- Choose audiobooks you like. Don't force yourself to finish a book you don't enjoy. If you feel guilty abandoning an audiobook you paid for on Audible, check out LibriVox. It's like the Wikipedia of audiobooks. LibriVox is a volunteer-run site with free audio version of books in the public domain. The books are of surprisingly good quality.
- Limit hard-to-understand books. Some books require tremendous focus. Titles like A Clockwork Orange (in the pseudo-language Nadsat) and Their Eyes Were Watching God (in a thick Southern dialect) took me a few hours to get used to. They’re really great listens, but they take a few hours before you’re used to them. The payoff is worth it, but understand it may take more focus than you're prepared for.
2 Keep a book open
This is one of my crazier techniques for reading more, but it's a rock-solid way to read more. I'd estimate that 99.9% of the people reading this won't ever try it, but those who do can testify to its success.
Put a book somewhere in your house (see the next tip for suggestions as to where), and keep the book open. Actually leave it open on a page.
If you're like me, the open page will catch your eye, and you'll have to pull yourself away from reading. This is exactly what you want.
3 Keep books in an unexpected place
It’s easy to disregard a book in a place where you usually relax. I’ve kept one by the couch, on my nightstand, and in a myriad of other places. The problem was I already had patterns and routines for those places, and never pulled it out.
The problem is that if you put a book in a place you like spending time in, you’ll never read it. You’ll just follow old patterns. If you put it in an unusual place where you don’t usually spend time, however, you’ll notice it and probably read more. Not just more than you would have without a book there—more total, more than if you had put it in a comfortable place.
How many books do you already have on a shelf that you’ve never read? One of the reasons it’s still unread is because you don’t notice books on a shelf. That’s where they’re supposed to be.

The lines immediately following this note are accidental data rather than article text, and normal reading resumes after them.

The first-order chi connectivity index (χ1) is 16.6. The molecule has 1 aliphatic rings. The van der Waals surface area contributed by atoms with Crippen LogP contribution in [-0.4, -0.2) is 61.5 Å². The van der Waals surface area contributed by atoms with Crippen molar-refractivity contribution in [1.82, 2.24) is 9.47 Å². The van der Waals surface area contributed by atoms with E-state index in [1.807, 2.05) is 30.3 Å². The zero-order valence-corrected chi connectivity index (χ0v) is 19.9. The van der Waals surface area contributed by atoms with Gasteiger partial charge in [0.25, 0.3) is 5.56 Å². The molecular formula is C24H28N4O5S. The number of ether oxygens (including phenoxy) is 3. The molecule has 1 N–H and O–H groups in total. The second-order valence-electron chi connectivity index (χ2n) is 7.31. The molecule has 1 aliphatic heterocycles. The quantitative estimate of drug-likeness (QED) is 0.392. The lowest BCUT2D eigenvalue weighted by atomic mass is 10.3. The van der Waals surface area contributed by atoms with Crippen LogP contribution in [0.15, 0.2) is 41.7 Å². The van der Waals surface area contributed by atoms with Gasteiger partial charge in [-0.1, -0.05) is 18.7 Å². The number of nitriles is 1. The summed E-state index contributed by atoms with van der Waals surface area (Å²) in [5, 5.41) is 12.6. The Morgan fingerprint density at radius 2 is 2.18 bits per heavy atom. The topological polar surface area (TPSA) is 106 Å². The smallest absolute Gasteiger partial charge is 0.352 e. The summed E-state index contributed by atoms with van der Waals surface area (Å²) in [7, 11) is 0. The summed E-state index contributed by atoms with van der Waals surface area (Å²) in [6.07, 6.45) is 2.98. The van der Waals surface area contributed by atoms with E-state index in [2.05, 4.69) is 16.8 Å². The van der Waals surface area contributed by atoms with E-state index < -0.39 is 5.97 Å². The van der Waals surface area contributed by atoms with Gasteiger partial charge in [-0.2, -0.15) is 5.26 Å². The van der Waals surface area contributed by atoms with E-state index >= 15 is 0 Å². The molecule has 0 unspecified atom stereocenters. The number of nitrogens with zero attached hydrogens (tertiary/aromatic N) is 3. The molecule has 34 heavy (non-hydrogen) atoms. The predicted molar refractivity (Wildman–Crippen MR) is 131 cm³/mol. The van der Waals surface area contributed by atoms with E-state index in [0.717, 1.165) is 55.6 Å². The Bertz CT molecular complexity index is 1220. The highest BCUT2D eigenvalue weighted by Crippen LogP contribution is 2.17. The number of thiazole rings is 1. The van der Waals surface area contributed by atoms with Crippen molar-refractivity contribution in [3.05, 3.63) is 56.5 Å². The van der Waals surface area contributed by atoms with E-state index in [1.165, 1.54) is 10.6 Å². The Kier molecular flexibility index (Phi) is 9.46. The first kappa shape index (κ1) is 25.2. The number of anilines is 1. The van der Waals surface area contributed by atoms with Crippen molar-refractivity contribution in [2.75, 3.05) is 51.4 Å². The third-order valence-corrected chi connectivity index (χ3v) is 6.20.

Same with your nightstand or other obvious location. You’ll grow blind to it.
There have been times when I’ve read an entire chapter because I left the book in the kitchen. While I’m cooking dinner, I notice the book and finish an extra chapter.
Unless you want to create a habit to read whenever you're in a particular location, it’s a waste of your time to put a book there.
Only put a book in a surprising place. Otherwise, you won’t read it.
Chapter 5:Improving Comprehension
It’s worthless to read if it doesn’t change anything about you—comprehension and application are important.
Understanding an appropriate framework for improving comprehension is critical.
Let's jump in there first.
Scheduling your reading for best comprehension
Not all books are created equal, and not all can be read equally. It's a great idea to carefully plan when you're going to read a book to get the most from it.
While the terms fiction and nonfiction are easily understood, they really only tell part of the story. To truly improve your comprehension, you'll need to divide your reading into two categories.
- Narrative writing tells a story. It's most commonly fiction, but can be other writing, like history or biography. Reading a narrative is usually a passive process. Because of the linear progression of themes, stories and characters, it's like knit blanket—each component only makes sense in the context of the larger narrative.
- Explanatory writing explains something. It's almost exclusively nonfiction. Explanatory writing usually has an application, and thus requires active reading. Explanatory writing has a non-linear, segmented format, and is similar to a block tower—every block by itself has value, but also makes up a larger structure.
From the reading I've done, I've learned these general pointers.
1 Read the right kind of books based on the time you have
The type of book you chose should depend in part on how much time you have to read it.
If your reading time is mostly segmented in blocks of 10 minutes or less, you'll receive significantly more value from reading explanatory works. The reason is simple—you can usually read a segment, absorb a chunk of information, and remember it for the next time you pick up the title.
Narrative writing requires longer periods of reading—at least 10 minutes at a time. If you read a narrative book during a short period of time, you'll likely lose your place and have to back up next time you read the same book.
Explanatory reading is your best option for segmented moments.
2 Relax with the right kind of reading
My general guideline is that when I'm reading for relaxation—especially before going to bed—I'll choose a fiction narrative.
Explanatory reading tends to get me thinking about my to-do list, how I'll apply what I've read, and generally makes me less relaxed afterward. If I force myself to relax, I'll do less analysis and my comprehension will decrease.
Instead, it's better to read stories to fall asleep, since narrative writing will keep your mind occupied without too much distraction (hat tip to Greg Faxon for this suggestion).
Shy away from any type of reading that's critical or important, and focus on reading that's light and easy when you're trying to relax.
3 Choose the right medium at the right time